Before asking students to work on the problem or solve it, ask students to do a “Turn and Chat.” In this activity, students talk with their neighbors about different strategies they could use to solve the problem and what they think the answer might be. Then, encourage children to share strategies with the whole class.
With the first problem, students might explain that they solved the multiplication this way: 10 x 3 + 3 x 2. Others may have solved the multiplication by memorizing 12 x 3 or simply estimating. Yet others may have solved this way: 3 x 5 + 3 x 5 + 2 x 3.
Ball Toss: Use a permanent marker to write numbers all over a big, soft ball. Then, have students toss the ball. As they toss, each student says the number that their thumb lands closest to and adds it to the previous number. Students continue adding the numbers until they reach a certain threshold such as 100. Alternatively, ask students to multiply, divide, subtract, etc.
I have, who has?: Give each student a card with a number on it. Then, start the conversation by saying, for example, “I have the number five. Who has five plus three?” Or, “I have the number five, who has a number that’s less than five?” The student who has the number to which the question applies goes next, asking a similar question. Continue in this manner, asking students to use various operations and descriptions until every students’ number has been called.
Many of the activities are similar for different grade levels but get more complex for the older grades.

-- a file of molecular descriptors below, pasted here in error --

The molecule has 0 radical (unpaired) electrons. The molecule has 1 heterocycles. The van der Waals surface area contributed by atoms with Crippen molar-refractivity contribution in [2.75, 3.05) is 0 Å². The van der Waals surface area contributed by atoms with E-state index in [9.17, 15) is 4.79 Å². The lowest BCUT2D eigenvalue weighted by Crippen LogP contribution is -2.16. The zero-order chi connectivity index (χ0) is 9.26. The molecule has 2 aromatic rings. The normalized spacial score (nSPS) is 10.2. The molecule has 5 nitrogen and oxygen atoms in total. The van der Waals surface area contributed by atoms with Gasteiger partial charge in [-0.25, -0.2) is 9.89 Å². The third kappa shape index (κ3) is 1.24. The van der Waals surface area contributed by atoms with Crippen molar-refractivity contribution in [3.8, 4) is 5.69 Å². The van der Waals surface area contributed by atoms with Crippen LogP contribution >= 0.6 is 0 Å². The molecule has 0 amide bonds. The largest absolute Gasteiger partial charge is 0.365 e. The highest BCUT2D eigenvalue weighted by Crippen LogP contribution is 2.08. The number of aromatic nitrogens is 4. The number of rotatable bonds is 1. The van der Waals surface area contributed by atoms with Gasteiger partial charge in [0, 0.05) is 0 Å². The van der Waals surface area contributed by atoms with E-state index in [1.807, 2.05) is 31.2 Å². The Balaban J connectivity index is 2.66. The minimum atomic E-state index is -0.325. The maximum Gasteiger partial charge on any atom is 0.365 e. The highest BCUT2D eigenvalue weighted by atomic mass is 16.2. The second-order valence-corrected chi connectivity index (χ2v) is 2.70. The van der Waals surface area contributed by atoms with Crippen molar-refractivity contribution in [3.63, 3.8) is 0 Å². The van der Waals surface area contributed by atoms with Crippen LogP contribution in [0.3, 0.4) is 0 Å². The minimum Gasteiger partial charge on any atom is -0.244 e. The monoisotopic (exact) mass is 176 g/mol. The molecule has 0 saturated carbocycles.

Other resources that you can use as a part of your math routines that also help build number sense include math boxes and Matific Online Learning Platform for games and activities. Do keep in mind that these number sense math routines are not a replacement for the actual curriculum.
How to Implement Math Routines for Best Results
To implement math routines first you need to decide which routines to use for each class, grade, or school. Then set norms for discussion. Instead of rushing to find one right answer, the discussions allow students to discover that there are many different ways to reach the answer.
Instead of asking the first student who raises their hand to say the answer, let the students put a thumbs up if they know the answer. Take it further by asking students to hold up one finger for each way they know to reach the answer. This way, all students can think of different solutions and not give up right away.
In math routines, let every student be part of the conversation. Some good sentence and conversation starters can include:
"So you're saying...,"
"Can you repeat what ___ just said in your own words?"
"Do you agree or disagree with what ___ said?"
“Can you walk me through how you thought about the problem?”
With these concepts and activities, it is good to let the students explain how they get to different solutions because the concepts build upon each other and are interconnected.
Remember, the goal isn’t only to get the problem right. Other goals include thinking flexibly, practicing manipulating numbers, talking through processes, and growing understanding in math. Help students focus on these goals by highlighting good discussions, the helpfulness of making mistakes, and the importance of solving problems with various strategies.
Do you use math routines in your classroom?